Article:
Some 50 former employees and their supporters participated in the rally and marched through the neighborhood. A petition with more than 7,000 signatures supporting the workers was delivered to restaurant managers.
Miguel Bravo worked at Chipotle for a year and a half before he and 15 others were fired in March. He said workers were called into a back room at break time by the bosses.
They were told they were fired because the restaurant could not employ anyone without papers permitting them to work in the country. When the meeting was over, their replacementsno Latinoswere on the job.
Chipotle didnt give the fired workers their last paycheck or pay any vacation time owed to them. No one was given an opportunity to defend their immigration status. Some had worked for the restaurant for six years.
If we have papers or notthats not the issue, Bravo said. What we want is the money they owe us.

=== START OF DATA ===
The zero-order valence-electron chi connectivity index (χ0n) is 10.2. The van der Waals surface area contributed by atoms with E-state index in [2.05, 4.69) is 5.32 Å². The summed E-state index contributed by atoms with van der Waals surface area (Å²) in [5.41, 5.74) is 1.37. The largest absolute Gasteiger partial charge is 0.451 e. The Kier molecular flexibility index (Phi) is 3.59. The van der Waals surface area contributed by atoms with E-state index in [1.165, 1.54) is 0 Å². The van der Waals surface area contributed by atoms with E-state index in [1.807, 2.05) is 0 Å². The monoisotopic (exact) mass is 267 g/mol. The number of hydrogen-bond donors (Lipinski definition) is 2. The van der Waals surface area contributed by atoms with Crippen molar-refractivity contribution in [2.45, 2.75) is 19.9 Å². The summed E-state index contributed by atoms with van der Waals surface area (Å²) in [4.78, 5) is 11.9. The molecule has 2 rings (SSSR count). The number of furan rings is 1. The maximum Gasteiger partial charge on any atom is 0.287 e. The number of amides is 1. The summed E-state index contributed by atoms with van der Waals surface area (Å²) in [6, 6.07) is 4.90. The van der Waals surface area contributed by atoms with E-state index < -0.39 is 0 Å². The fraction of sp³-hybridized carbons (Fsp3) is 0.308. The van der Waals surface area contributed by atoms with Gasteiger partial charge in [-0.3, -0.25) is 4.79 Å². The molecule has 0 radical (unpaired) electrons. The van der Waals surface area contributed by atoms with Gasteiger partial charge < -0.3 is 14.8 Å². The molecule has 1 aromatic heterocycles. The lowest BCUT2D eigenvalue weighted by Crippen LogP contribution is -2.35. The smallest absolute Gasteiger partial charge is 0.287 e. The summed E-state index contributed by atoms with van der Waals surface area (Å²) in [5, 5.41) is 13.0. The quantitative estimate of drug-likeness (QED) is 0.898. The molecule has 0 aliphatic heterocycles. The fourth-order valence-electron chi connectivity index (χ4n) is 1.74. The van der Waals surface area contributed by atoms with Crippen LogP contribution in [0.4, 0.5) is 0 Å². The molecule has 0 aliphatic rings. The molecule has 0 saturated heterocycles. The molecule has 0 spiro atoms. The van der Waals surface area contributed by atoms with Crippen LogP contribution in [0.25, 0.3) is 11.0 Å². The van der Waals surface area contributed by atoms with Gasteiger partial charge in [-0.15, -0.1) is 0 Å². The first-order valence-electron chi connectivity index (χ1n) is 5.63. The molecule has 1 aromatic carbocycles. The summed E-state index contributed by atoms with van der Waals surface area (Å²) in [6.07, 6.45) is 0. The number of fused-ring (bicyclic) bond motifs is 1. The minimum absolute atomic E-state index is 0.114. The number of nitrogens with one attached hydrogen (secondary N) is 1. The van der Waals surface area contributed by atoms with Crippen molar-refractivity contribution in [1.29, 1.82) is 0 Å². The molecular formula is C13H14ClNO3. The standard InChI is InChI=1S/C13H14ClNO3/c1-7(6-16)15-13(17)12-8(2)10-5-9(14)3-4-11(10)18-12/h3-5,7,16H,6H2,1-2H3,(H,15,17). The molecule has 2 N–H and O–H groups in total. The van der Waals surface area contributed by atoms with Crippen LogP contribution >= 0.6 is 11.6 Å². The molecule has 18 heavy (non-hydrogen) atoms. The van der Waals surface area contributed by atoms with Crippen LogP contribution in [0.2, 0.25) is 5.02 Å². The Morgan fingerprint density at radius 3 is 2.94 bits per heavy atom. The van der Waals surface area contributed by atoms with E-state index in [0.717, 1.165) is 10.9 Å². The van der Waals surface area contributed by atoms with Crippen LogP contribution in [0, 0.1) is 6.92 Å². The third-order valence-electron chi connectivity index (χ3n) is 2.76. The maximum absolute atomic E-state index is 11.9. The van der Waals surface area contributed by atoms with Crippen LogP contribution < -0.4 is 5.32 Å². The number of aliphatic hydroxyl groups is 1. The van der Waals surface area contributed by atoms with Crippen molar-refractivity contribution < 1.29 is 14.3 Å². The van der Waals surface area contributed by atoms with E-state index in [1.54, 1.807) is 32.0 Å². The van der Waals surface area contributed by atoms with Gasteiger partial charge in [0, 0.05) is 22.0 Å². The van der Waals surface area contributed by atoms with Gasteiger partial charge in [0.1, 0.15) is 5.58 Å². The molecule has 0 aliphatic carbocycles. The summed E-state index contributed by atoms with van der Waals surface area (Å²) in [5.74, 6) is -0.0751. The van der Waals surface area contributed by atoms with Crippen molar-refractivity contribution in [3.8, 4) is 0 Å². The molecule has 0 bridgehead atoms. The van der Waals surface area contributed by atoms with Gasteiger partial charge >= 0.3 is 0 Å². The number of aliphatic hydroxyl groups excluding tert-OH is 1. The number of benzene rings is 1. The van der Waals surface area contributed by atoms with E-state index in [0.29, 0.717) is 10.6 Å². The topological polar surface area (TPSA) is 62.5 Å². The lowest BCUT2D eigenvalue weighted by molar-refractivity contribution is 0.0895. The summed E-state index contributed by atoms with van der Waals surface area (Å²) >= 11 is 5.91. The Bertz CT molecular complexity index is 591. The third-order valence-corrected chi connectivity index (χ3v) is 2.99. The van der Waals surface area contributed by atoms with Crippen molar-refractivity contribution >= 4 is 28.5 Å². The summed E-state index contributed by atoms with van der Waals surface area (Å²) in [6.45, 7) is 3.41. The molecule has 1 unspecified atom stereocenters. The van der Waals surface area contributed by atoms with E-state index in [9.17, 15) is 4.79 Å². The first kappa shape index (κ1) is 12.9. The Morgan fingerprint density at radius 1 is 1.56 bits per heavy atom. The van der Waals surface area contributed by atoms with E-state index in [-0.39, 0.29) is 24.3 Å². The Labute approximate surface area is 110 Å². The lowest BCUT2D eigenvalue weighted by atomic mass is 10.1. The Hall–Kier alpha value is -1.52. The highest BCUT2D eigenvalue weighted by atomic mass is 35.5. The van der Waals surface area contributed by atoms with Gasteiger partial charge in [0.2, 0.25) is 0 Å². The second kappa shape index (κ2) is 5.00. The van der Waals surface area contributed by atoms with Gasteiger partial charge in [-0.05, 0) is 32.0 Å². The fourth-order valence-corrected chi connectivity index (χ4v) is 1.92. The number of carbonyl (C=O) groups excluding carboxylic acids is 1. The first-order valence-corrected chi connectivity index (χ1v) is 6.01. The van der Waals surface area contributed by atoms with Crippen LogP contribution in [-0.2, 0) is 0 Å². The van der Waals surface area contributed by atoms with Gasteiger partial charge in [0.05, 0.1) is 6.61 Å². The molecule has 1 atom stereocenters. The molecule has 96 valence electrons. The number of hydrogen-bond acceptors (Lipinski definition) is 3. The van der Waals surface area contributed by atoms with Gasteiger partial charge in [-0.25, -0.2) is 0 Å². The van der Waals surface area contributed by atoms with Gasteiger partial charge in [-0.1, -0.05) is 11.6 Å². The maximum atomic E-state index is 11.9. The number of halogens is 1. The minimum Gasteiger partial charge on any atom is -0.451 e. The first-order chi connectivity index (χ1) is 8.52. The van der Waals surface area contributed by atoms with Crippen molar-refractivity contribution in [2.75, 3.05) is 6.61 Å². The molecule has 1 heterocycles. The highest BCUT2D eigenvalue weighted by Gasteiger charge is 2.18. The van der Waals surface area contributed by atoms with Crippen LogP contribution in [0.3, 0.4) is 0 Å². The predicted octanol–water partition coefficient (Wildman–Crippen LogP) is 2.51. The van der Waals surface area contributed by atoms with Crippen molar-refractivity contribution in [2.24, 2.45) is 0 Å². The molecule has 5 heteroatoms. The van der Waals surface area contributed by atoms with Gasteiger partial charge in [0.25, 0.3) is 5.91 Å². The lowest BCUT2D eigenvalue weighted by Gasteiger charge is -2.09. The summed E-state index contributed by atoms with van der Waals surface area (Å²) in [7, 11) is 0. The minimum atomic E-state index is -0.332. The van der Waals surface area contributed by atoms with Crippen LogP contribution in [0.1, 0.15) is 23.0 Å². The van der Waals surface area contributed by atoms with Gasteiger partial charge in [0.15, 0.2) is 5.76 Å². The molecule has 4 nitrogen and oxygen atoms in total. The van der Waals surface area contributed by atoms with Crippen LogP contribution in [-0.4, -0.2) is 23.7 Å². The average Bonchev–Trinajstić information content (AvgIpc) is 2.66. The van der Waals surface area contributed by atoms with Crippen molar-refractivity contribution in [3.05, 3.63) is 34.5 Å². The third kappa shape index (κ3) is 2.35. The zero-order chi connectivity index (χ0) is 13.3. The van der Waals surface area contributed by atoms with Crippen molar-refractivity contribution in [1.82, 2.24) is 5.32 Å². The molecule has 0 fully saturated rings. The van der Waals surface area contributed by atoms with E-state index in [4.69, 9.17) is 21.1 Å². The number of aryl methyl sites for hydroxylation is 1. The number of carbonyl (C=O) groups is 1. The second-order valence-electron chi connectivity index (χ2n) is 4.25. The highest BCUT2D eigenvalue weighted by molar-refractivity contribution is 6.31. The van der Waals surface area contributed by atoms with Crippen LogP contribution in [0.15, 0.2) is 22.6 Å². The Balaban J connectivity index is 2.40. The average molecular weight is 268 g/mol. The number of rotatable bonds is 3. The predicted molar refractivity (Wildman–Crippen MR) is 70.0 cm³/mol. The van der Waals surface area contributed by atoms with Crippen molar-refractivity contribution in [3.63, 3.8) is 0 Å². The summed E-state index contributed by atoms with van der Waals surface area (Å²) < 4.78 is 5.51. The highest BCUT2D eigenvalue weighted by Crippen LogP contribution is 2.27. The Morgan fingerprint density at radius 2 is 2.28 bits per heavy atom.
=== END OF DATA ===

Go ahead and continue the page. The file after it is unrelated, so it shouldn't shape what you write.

As the march made its way through the busy commercial district on 14th Street, hundreds of passersby stopped to watch and take pictures. Many greeted the demonstrators with cheers and waves while a handful joined in.
I support them said Tonya Weaver, an African American who lives in the neighborhood. They work hard. They deserve to be treated fairly like anyone.
Union officials in Connecticut submit to cuts
Picket in Keokuk, Iowa, backs locked-out workers
Pennsylvania: Health workers fight union busting
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